Wrist bursitis (also known as 'horse-shoe abscess') is not as common as bursitis of other joints.
But when it hits, it can still cause a lot of pain, and only then you really realise how much work the wrist does for you every day.
In terms of anatomy, the wrist is made up of eight small bones, a couple of ligaments, tendons and two sacs of bursa. The radial bursa (fingers covered: thumb) and the ulnar bursa (fingers covered: index, middle, ring).
The fact that our wrists are constantly in motion during the day puts a large risk of overuse aliments, such as bursitis or tendonitis, on them.
This risk grows even stronger if your work or hobbies involve activities with repetitive wrist movements (e.g. mouse clicking, keyboard typing or gardening).
Natural wear and tear of the joints over time with age is normal.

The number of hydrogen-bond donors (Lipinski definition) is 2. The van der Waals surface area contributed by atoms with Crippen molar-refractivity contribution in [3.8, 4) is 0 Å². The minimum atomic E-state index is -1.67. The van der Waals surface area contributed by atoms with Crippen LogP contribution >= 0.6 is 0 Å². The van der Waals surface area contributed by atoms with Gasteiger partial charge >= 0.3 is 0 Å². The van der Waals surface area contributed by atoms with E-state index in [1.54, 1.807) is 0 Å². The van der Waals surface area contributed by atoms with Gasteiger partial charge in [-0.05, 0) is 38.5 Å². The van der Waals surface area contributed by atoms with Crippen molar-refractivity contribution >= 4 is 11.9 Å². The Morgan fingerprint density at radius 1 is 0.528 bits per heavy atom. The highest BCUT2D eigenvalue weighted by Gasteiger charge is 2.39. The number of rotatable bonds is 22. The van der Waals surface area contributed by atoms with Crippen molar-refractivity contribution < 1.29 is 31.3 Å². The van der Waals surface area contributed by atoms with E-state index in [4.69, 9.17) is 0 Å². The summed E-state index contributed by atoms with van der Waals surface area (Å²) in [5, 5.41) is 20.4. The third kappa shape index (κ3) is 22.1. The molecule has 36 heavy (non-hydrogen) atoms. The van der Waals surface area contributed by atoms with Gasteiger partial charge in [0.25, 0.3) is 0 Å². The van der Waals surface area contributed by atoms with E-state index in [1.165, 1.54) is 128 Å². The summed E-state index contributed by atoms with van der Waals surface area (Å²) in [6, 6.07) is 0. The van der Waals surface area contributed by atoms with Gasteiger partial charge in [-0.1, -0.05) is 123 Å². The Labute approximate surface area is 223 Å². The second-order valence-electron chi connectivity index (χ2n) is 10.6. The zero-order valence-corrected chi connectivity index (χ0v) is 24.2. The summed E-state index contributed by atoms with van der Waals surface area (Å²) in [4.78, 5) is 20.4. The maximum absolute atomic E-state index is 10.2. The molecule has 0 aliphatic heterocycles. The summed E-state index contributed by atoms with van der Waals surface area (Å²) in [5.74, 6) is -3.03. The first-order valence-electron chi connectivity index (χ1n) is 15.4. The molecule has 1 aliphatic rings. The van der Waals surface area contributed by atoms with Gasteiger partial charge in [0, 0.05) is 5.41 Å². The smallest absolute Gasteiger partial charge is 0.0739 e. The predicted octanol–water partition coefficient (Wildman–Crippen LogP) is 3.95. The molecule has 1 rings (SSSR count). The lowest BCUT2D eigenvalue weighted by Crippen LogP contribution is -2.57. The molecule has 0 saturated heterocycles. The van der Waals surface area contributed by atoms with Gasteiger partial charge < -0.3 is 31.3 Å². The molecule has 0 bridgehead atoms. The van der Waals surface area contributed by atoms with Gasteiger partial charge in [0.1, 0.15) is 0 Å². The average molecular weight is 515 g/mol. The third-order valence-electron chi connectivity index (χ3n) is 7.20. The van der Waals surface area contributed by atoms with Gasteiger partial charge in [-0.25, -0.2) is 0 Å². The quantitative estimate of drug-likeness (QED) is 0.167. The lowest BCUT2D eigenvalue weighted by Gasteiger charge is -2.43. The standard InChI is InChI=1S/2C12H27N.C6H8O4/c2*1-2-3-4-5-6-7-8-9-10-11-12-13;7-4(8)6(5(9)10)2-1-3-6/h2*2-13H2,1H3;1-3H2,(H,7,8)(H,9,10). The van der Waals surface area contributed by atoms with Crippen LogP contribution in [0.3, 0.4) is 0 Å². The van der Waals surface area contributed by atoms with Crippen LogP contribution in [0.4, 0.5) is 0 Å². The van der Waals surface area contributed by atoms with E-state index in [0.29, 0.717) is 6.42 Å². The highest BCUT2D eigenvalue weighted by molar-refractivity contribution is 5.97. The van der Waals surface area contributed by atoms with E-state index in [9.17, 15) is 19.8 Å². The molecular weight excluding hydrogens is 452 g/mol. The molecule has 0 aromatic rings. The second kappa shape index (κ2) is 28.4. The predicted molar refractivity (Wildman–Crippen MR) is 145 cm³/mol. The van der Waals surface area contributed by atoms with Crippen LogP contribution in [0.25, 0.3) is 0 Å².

Sudden trauma of the wrist - such as from a fall or blow into the area - can trigger bursitis.
Did you know that about 10% of all athletic injuries are somehow connected to the wrist?
Sports with throwing or twisting movements, such as tennis, weight lifting, cycling or baseball put the most strain on the wrist.
Pre-existing inflammatory conditions (e.g. arthritis or gout) can increase the occurrence of bursitis in the body, including the wrist.
The inflammation of wrist bursa responds well to all the conventional and natural bursitis treatments.
However, the most important factor in recovering from this aliment is simply resting your wrist as much as possible, letting the aches and inflammation settle and heal.
In order to prevent the wrist bursitis flares from returning back in the future, you will need to limit - or avoid - the activities that caused the irritation in the first place.